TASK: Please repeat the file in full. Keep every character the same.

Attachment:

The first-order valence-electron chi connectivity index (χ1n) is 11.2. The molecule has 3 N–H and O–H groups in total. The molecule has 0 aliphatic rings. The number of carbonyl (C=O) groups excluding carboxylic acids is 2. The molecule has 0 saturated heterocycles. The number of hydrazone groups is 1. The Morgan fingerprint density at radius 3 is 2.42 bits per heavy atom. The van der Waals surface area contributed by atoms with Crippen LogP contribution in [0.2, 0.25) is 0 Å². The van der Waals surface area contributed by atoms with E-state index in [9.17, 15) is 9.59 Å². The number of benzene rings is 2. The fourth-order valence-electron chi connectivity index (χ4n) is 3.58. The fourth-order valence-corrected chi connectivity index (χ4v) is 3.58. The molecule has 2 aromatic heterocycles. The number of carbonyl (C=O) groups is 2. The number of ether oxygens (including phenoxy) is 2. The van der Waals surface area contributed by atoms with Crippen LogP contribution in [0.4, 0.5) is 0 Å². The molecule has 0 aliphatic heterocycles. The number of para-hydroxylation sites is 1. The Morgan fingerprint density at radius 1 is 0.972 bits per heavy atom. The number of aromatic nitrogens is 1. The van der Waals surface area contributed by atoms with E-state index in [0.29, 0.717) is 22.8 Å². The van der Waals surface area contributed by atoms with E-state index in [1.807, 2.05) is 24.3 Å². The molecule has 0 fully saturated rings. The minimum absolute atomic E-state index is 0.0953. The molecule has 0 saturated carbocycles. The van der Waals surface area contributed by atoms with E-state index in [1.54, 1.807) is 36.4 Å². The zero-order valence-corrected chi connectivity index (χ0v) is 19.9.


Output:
The first-order valence-electron chi connectivity index (χ1n) is 11.2. The molecule has 3 N–H and O–H groups in total. The molecule has 0 aliphatic rings. The number of carbonyl (C=O) groups excluding carboxylic acids is 2. The molecule has 0 saturated heterocycles. The number of hydrazone groups is 1. The Morgan fingerprint density at radius 3 is 2.42 bits per heavy atom. The van der Waals surface area contributed by atoms with Crippen LogP contribution in [0.2, 0.25) is 0 Å². The van der Waals surface area contributed by atoms with E-state index in [9.17, 15) is 9.59 Å². The number of benzene rings is 2. The fourth-order valence-electron chi connectivity index (χ4n) is 3.58. The fourth-order valence-corrected chi connectivity index (χ4v) is 3.58. The molecule has 2 aromatic heterocycles. The number of carbonyl (C=O) groups is 2. The number of ether oxygens (including phenoxy) is 2. The van der Waals surface area contributed by atoms with Crippen LogP contribution in [0.4, 0.5) is 0 Å². The molecule has 0 aliphatic heterocycles. The number of para-hydroxylation sites is 1. The Morgan fingerprint density at radius 1 is 0.972 bits per heavy atom. The number of aromatic nitrogens is 1. The van der Waals surface area contributed by atoms with E-state index in [0.29, 0.717) is 22.8 Å². The van der Waals surface area contributed by atoms with E-state index in [1.807, 2.05) is 24.3 Å². The molecule has 0 fully saturated rings. The minimum absolute atomic E-state index is 0.0953. The molecule has 0 saturated carbocycles. The van der Waals surface area contributed by atoms with E-state index in [1.54, 1.807) is 36.4 Å². The zero-order valence-corrected chi connectivity index (χ0v) is 19.9.